Mr. Speaker, I rise in opposition to HB 200.
It is a quiet assumption that when you vote against a bill in this chamber, that you are not supporting the Chair of a particular committee who made the final decision. Mr. Speaker, I am voting against this budget for no such reason.
In fact, Mr. Speaker, I am voting against this budget because I wholeheartedly support the chair and the finance members, finance staff, and you, Mr. Speaker. This weekend, I just couldn’t sleep, and that often happens when my gut feels that something is so terribly wrong. I was reminded of one of my favorite quotes “A leader takes people where they want to go. A great leader takes people where they don’t necessarily want to go, but where they ought to be.”
I am voting against this budget because we failed to follow you, Mr. Speaker, to where we needed to go to solve this crisis. I will stand with you. Mr. Speaker we killed all your labor related bills early in the session that would have prevented us from raising taxes and firing good people.
Even ideas that asked state employees to sacrifice as little as $14 a month, but would have saved the state $30 million dollars, was killed in committee leaving the finance chair and staff very little wiggle room to close the budget gap. If employees and legislators just donated one day a month to working without pay, the state could save almost $100 million. This is also off the table.
Mr. Speaker, I believe that it was not the intention of the members to reject your solutions entirely. Decisions were made in the labor committee based on not being given the whole picture. To quote my friend from across the isle, maybe the lack of information had all of our heads in the sand about the realities that we were faced with. Sitting on the finance committee, the crisis became very real.
Mr. Speaker, Chair Oshiro, my fellow members of the finance committee and to the finance staff, I have been deeply honored to have served with you. You are some of the hardest working people I have ever met, and I know that you did everything in your power to find a balanced budget based on what you were given. Thank you for all that you have done.
With the council on revenues last week projecting another huge shortfall, our new total
that we must find is almost $1 billion. This is a staggering shortfall of projected revenues for such a small state. This is the largest budget shortfall in Hawaii history.
Today, this budget before us is now obsolete. And so we must bring back solutions that were previously off the table.
Ms. Speaker, we have almost 100,000 residents in the state of Hawaii who have been blessed by the taxpayer to either have pay raises almost every year, superior benefits packages or a steady retirement income. These generous benefits make up over 60% of our state budget, that is one of the highest ratios in the nation.
State employees are in a unique position to help save Hawaii from our economic crisis. Just a little sharing of resources by state workers can go a long way to ease the overwhelming burden that Hawaii families are feeling and will feel when this legislature convenes in May.
Mr. Speaker, I believe that union members too, did not know the full extent of the crisis that we were in when they came to the capitol to fight against any bill that touched their benefits. I also believe that these very same members would rather give a little than to see their friends lose their jobs and taxes increased on the people of Hawaii.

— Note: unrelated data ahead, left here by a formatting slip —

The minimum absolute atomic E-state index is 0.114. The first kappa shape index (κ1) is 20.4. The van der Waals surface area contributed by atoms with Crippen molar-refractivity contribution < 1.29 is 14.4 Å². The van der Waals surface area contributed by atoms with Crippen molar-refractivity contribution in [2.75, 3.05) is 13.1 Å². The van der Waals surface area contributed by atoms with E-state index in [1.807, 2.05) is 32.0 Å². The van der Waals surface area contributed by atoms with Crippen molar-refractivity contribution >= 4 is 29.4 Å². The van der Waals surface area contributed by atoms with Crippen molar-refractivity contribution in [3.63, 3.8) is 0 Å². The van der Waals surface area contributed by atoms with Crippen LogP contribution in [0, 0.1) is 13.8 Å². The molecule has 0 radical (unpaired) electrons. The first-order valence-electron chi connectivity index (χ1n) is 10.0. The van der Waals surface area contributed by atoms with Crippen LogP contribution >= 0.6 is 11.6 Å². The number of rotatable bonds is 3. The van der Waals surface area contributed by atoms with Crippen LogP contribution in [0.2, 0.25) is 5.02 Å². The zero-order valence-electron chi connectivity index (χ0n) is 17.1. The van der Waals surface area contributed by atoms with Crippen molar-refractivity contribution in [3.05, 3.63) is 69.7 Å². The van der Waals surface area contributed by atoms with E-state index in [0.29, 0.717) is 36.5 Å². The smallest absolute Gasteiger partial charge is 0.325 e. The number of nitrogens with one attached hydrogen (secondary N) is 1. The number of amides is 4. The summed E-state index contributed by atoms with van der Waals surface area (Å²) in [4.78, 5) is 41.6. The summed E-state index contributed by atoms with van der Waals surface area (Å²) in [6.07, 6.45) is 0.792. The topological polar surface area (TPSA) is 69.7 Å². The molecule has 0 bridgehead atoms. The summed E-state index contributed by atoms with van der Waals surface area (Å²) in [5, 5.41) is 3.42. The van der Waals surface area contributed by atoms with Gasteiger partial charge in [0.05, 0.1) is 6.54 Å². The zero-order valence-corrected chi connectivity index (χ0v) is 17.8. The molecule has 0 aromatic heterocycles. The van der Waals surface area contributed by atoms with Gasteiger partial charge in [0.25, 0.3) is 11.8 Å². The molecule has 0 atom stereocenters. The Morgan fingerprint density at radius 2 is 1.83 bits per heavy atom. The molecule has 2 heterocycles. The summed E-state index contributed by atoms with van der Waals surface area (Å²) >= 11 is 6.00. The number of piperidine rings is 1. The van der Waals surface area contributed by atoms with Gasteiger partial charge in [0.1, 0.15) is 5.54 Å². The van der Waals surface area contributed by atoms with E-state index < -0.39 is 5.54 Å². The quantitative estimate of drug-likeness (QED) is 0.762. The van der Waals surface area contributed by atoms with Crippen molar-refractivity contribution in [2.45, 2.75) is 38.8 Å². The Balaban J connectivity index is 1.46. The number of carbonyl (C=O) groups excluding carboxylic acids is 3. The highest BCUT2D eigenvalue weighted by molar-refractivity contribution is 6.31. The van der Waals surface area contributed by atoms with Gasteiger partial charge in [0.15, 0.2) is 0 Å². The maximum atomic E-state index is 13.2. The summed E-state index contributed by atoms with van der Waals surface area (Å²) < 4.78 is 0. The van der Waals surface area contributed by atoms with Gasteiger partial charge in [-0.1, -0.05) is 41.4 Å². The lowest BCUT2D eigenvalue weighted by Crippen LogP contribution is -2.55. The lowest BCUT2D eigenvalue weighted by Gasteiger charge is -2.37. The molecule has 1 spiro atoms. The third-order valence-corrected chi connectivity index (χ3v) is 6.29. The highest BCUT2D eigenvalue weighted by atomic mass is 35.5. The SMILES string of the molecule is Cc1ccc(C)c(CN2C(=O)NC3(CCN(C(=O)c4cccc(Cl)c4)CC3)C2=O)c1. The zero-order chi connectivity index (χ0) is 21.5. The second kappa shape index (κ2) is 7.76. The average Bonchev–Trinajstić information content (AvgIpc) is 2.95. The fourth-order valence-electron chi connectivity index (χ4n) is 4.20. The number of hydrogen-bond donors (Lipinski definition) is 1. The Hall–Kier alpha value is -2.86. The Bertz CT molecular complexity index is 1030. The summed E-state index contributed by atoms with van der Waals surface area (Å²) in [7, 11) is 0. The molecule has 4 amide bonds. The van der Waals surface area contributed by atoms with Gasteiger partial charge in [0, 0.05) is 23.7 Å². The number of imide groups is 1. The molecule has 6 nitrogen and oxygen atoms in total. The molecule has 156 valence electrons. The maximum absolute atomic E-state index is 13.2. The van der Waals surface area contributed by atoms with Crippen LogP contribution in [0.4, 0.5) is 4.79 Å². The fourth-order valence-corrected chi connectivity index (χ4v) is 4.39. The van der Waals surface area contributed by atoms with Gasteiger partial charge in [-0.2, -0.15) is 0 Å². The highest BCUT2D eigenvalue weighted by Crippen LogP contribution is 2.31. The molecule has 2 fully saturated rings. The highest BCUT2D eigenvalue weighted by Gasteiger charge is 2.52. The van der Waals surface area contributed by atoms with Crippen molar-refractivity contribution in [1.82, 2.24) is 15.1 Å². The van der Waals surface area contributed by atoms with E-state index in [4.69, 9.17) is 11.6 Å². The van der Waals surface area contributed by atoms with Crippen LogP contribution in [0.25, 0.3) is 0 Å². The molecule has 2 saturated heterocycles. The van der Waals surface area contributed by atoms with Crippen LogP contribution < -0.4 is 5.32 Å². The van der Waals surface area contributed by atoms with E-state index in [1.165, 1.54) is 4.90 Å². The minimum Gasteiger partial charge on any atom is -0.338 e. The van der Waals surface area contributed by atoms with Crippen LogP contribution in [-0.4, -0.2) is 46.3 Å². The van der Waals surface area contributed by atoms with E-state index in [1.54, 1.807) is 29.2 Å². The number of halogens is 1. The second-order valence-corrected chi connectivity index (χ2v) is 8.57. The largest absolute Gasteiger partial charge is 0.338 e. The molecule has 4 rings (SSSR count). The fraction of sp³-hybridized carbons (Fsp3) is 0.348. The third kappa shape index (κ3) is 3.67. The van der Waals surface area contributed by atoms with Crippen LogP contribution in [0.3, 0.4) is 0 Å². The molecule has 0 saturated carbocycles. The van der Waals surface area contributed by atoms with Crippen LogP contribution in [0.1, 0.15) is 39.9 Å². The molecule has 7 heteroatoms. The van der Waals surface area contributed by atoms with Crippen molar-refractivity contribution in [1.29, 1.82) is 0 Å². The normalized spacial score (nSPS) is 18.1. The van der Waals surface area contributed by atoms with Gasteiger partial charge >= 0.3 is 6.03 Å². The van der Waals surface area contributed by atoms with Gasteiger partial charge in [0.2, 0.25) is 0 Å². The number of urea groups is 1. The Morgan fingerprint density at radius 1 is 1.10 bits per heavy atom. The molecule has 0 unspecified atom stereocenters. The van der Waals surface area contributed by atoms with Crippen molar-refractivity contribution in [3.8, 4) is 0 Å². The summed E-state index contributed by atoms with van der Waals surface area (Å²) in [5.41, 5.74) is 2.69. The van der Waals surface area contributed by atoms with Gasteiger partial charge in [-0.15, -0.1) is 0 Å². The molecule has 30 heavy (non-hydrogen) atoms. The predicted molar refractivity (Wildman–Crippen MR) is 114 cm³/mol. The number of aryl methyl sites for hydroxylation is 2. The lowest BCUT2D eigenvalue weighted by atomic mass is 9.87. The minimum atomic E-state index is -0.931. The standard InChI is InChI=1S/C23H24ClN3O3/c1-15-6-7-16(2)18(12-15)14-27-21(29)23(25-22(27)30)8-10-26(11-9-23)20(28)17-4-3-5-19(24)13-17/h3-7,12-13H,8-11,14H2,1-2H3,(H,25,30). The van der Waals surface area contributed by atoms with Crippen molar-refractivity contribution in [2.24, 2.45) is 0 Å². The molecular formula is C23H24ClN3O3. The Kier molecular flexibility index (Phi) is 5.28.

Mr. Speaker, we must revive, some of your labor bills to the floor that were killed in the labor committee to share the burden. Yes, this may be leading us to where we may not want to go, but it is exactly where to need to be to prevent a total shut down of state government, and tax increases that will cripple our economy.
Political will and union support could help revive the bills. Just passing the buck to the governor to negotiate with unions ensures that only she has to make the difficult choices.
Now, Mr. Speaker, I love football, and being that I am catholic and I am part Irish, I love Norte Dame. Their famous coach Lou Holtz said something that we can all live by today, “To solve big problems you have to be willing to do unpopular things.”
That is what we did in the finance committee. We were asked by leadership to put everything on the table. Tax increases were proposed. Government spending was cut. Over 300 of our friends in state government will no longer have jobs. The finance committee even cut worthy programs. We cut the Disability and Communication Access Board, which my good friend and first campaign manager is a member of.
He is a disabled Vietnam veteran just shy a few votes from being awarded the medal of honor for his heroism. I am sure many of you have seen him riding around the capitol in his electric
wheelchair, so happy to be the voice of so many of our disabled.
The finance staff with a heavy heart recommended the cut because it duplicated other programs already in existence. And with a heavy heart, I voted for this cut, Mr. Speaker. And to my friend Mark, I hope one day, you will forgive me for the tough decision that I had to make. I am very sorry.
We all need to share in these tough decisions, even if it means that we have to go to our biggest supporters and say, This year I can’t help you, instead, I need you to just this once, give up just a little to help all of Hawaii.
Yes, Mr. Speaker, this is an extraordinary time that requires brave leadership, and maybe we are all here specifically for this very moment in time to show the people of Hawaii, that we are willing to do whatever it takes to help them, and that we are even willing to sacrifice our own political careers to do what is right.
On page 9 on the Finance Committee Report for HB 200, it says, “during times of financial crisis, the burden of sacrifice must be shared by all.” In this spirit, let’s begin this today.